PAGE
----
She may have been the least famous writer in the Bloomsbury Set, but her contribution to modern literature was legendary.


Quote Of The Day

"You think Christianity is favorable to women? On the contrary. It is the Christian countries that have produced the prostitute and the most vile estimations of women in the world." - Dorothy Richardson


Vanguard Video

Today's video features a complete reading of Pointed Roofs, the first volume of Dorothy Richardson's epic multi volume novel, Pilgrimage. Enjoy!

Tuesday, May 16, 2017

Notes For May 16th, 2017


This Day In Literary History

On May 16th, 1939, The Day of the Locust, the classic final novel by the famous American writer Nathanael West was published.

Although he never achieved significant commercial success as a novelist during his short life, today he is recognized as one of the greatest American novelists of the 1930s, and rightfully so.

West, born Nathan Weinstein in New York City, like many fiction writers of the 1930s, worked as a Hollywood screenwriter. He had made a name for himself as a novelist with his dark, surreal tales of Depression-era America, such as Miss Lonelyhearts (1933) and A Cool Million (1934).

In 1939, the year that The Day of the Locust was published, the stifling Production Code was in effect in Hollywood, and movies were considered clean, wholesome entertainment. In West's classic novel, he explores the dark side of the Dream Factory.

The characters include Tod Hackett, a talented young artist who has come to Hollywood to work as a set painter. He does this to support himself until he becomes a famous artist. Faye Greener is a beautiful young aspiring actress.

Faye's father, Harry Greener, is an aging, failed actor and former vaudeville comic who earns a meager living as a door to door salesman. Despite all the doors slammed in his face, Harry, the ultimate huckster, pushes on, oblivious to the effects of his job on his frail health.

Homer Simpson (yes, that's really his name) is a good natured oaf who's not very bright. Also a neurotic depressive, he has come to California for reasons of health. The poor, pathetic Simpson will become the most tragic character in this dark and grotesque story.

Other memorable characters include Abe Kusich, a conceited midget actor with a huge chip on his little shoulder, and Adore Loomis, an obnoxious eight-year-old aspiring child star with a talent for blues singing.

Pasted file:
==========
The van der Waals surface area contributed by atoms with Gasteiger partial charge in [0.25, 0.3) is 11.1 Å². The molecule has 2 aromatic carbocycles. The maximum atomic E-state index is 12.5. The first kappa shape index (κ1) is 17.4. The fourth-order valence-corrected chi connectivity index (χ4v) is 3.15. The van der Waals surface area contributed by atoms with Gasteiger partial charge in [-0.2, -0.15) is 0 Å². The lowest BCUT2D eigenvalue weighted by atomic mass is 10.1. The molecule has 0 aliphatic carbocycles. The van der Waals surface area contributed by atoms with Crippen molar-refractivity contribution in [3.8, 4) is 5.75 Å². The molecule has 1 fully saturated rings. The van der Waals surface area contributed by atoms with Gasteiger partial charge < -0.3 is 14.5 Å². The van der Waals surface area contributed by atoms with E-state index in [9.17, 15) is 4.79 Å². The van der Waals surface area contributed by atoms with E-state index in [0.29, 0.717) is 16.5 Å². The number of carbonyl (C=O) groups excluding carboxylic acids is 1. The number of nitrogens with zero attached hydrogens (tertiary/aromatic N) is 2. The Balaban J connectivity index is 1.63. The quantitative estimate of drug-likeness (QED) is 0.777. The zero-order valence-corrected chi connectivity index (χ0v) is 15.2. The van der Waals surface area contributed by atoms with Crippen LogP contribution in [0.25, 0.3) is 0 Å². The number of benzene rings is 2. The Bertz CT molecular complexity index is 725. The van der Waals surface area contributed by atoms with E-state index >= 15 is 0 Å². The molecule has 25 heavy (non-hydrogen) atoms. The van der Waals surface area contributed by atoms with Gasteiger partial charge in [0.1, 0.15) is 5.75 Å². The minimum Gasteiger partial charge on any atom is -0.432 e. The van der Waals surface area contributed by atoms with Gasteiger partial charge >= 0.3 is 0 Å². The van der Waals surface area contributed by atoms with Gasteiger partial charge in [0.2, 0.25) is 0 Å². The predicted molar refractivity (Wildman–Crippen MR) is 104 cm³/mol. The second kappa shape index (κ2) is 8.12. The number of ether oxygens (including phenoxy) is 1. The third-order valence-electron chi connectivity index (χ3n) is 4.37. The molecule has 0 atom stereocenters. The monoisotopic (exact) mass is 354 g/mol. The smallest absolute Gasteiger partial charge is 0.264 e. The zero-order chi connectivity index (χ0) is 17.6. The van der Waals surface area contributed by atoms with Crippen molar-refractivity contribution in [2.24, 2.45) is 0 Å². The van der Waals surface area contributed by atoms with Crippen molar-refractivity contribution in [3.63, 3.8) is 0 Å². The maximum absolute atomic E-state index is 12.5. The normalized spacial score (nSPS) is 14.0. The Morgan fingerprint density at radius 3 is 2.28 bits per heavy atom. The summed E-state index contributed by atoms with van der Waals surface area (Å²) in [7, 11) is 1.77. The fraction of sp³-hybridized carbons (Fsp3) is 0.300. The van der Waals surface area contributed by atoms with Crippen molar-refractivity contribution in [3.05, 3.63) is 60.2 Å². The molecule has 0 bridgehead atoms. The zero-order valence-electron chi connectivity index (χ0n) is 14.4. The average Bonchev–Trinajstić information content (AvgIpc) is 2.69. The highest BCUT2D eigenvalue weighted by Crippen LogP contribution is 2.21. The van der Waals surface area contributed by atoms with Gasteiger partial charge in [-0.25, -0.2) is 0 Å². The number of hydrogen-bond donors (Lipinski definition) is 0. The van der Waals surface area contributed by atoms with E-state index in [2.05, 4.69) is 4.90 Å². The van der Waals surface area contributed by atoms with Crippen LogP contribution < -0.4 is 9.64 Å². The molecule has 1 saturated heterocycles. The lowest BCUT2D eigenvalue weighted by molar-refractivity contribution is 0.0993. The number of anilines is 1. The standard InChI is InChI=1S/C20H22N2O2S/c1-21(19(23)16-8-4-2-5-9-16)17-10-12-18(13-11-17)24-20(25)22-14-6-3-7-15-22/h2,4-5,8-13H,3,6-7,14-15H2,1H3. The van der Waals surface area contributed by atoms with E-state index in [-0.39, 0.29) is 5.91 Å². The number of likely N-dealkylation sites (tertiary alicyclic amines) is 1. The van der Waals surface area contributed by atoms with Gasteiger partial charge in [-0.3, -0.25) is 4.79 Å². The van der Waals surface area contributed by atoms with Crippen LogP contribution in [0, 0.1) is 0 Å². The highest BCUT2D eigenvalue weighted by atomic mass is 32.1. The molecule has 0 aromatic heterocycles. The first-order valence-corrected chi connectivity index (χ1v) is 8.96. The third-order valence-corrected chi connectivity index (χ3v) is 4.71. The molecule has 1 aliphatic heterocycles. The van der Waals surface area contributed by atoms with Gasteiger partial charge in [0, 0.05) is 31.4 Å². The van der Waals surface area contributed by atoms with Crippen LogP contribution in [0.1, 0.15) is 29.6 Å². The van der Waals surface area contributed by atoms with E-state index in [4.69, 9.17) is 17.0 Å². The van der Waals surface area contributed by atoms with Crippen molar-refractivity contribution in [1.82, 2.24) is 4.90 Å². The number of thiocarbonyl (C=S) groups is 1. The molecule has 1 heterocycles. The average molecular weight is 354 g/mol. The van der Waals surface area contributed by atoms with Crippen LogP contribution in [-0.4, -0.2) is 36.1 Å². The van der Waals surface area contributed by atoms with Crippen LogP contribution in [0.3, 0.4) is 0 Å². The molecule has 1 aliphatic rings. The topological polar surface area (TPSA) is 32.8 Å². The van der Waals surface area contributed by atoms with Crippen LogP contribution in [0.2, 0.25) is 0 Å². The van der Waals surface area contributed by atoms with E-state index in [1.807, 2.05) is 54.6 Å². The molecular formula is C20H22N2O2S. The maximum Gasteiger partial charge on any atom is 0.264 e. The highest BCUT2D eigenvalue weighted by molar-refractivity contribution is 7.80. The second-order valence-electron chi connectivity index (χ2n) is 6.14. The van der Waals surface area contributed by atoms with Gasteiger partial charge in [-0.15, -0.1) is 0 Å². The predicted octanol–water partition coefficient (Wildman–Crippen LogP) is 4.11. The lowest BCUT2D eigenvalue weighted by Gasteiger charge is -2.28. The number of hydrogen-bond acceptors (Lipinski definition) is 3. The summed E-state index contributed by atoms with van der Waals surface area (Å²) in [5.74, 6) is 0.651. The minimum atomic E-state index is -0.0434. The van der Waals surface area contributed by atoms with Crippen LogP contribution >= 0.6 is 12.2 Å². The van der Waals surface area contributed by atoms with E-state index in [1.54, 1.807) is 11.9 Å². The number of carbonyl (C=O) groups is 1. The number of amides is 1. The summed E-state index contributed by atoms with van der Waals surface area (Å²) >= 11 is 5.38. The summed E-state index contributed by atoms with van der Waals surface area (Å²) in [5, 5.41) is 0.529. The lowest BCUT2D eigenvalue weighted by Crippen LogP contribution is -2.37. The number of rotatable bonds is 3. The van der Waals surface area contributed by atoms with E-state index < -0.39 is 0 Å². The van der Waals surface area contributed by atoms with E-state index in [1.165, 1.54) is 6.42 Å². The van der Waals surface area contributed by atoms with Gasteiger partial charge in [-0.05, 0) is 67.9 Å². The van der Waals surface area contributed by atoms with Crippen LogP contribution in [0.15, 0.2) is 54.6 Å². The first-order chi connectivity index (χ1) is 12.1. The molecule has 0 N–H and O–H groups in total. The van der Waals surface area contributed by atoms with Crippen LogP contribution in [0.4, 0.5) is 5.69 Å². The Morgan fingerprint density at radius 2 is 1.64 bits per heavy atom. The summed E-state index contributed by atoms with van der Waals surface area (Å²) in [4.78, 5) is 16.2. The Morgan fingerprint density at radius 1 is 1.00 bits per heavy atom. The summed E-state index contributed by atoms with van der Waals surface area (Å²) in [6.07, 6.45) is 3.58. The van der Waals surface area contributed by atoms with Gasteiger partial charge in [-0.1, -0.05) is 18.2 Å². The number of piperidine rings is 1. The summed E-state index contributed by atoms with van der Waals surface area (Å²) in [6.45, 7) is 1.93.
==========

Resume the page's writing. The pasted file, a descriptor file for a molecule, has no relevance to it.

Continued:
Adore's mother - the ultimate stage mother - is so ruthlessly ambitious (and demented) that she passes him off as a girl, hoping that he'll become the next Shirley Temple.

The price of stardom - the depths one would sink to in Hollywood in order to reach the height of success - is one of the main themes of the novel. Another theme is the garishness of excess.

One film producer keeps a lifelike, life sized dead horse made of rubber on the bottom of his swimming pool. Mrs. Jenning, a retired silent film star, runs a brothel, where she also screens pornographic films for her guests.

Faye Greener is the catalyst for the tragic undercurrent of the story that drives it to a shocking and brutal conclusion. She's a thoroughly amoral young woman, a manipulative sociopath willing to do anything and use anyone to get what she wants.

Of course, Tod ends up falling in love with her, but grudgingly settles for friendship, recognizing her amoral nature. He fantasizes about raping Faye or physically harming her in other ways as both a subconscious attack on her immorality and an attempt to suppress his secret desire to be just like her.

Homer Simpson also falls in love with Faye, but unlike the more realistic Tod, the poor, deluded Homer actually dreams of marrying Faye, settling down, and starting a family with her.

When he accidentally discovers Faye having casual sex with a would-be actor called Miguel the Mexican, his delusion is suddenly shattered. Homer decides to return to his Iowa hometown, but never does.

In the novel's violent, surreal ending, Homer wanders the streets in a state of shock and happens upon a crowd gathering outside a theater for a major movie premiere. While he stares blankly at the crowd, Adore Loomis appears and teases him yet again.

Homer's mind finally snaps, and in the novel's most shocking scene, he literally stomps the child to death. When the crowd sees Homer attacking Adore, they riot and descend on him like a plague of locusts, killing him.Tod tries to save Homer, but gets lost in the milling throng.

The Day of the Locust received mixed reviews when it was published. It is now recognized as Nathanael West's greatest novel. Sadly, it would be his last. The year after it was published, West and his wife Eileen were killed in a car accident. He was 37 years old.

The Day of the Locust was adapted as an acclaimed feature film in 1975. Directed by John Schlesinger with a screenplay by Waldo Salt, the film starred William Atherton as Tod Hackett, Donald Sutherland as Homer Simpson, and Karen Black as Faye Greener.

Burgess Meredith co-starred as Harry Greener, Billy Barty as Abe Kusich, and in a memorable supporting performance, Jackie Earle Haley as Adore Loomis.


Quote Of The Day

"Man spends a great deal of time making order out of chaos, yet insists that the emotions be disordered. I order my emotions. I am insane." - Nathanael West


Vanguard Video

Today's video features the original theatrical trailer for the acclaimed feature film adaptation of Nathanael West's classic novel, The Day of the Locust. Enjoy!